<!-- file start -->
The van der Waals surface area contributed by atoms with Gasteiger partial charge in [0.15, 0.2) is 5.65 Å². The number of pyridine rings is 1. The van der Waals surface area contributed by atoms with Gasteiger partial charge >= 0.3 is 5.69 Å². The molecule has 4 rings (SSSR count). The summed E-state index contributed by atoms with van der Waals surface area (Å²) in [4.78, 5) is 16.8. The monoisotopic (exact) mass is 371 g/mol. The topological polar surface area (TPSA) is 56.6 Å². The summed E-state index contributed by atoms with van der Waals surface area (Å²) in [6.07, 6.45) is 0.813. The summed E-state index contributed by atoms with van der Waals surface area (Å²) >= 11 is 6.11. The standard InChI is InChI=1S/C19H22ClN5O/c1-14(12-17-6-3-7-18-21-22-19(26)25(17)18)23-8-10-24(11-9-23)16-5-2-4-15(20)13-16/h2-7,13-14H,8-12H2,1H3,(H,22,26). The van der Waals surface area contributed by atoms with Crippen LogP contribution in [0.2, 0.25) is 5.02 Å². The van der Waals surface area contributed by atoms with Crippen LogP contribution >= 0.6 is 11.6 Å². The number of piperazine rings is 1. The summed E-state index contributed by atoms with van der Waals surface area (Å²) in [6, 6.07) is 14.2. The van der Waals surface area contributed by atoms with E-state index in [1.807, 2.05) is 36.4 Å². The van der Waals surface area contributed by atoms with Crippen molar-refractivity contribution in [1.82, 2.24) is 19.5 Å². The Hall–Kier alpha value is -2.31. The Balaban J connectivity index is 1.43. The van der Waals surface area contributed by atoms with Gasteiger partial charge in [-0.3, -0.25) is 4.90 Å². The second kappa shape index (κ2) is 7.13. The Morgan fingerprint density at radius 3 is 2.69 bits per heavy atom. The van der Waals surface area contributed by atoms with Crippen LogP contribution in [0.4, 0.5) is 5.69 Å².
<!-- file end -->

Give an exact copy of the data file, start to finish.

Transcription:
The van der Waals surface area contributed by atoms with Gasteiger partial charge in [0.15, 0.2) is 5.65 Å². The number of pyridine rings is 1. The van der Waals surface area contributed by atoms with Gasteiger partial charge >= 0.3 is 5.69 Å². The molecule has 4 rings (SSSR count). The summed E-state index contributed by atoms with van der Waals surface area (Å²) in [4.78, 5) is 16.8. The monoisotopic (exact) mass is 371 g/mol. The topological polar surface area (TPSA) is 56.6 Å². The summed E-state index contributed by atoms with van der Waals surface area (Å²) in [6.07, 6.45) is 0.813. The summed E-state index contributed by atoms with van der Waals surface area (Å²) >= 11 is 6.11. The standard InChI is InChI=1S/C19H22ClN5O/c1-14(12-17-6-3-7-18-21-22-19(26)25(17)18)23-8-10-24(11-9-23)16-5-2-4-15(20)13-16/h2-7,13-14H,8-12H2,1H3,(H,22,26). The van der Waals surface area contributed by atoms with Crippen LogP contribution in [0.2, 0.25) is 5.02 Å². The van der Waals surface area contributed by atoms with Crippen LogP contribution >= 0.6 is 11.6 Å². The number of piperazine rings is 1. The summed E-state index contributed by atoms with van der Waals surface area (Å²) in [6, 6.07) is 14.2. The van der Waals surface area contributed by atoms with E-state index in [1.807, 2.05) is 36.4 Å². The van der Waals surface area contributed by atoms with Crippen molar-refractivity contribution in [1.82, 2.24) is 19.5 Å². The Hall–Kier alpha value is -2.31. The Balaban J connectivity index is 1.43. The van der Waals surface area contributed by atoms with Gasteiger partial charge in [-0.3, -0.25) is 4.90 Å². The second kappa shape index (κ2) is 7.13. The Morgan fingerprint density at radius 3 is 2.69 bits per heavy atom. The van der Waals surface area contributed by atoms with Crippen LogP contribution in [0.4, 0.5) is 5.69 Å².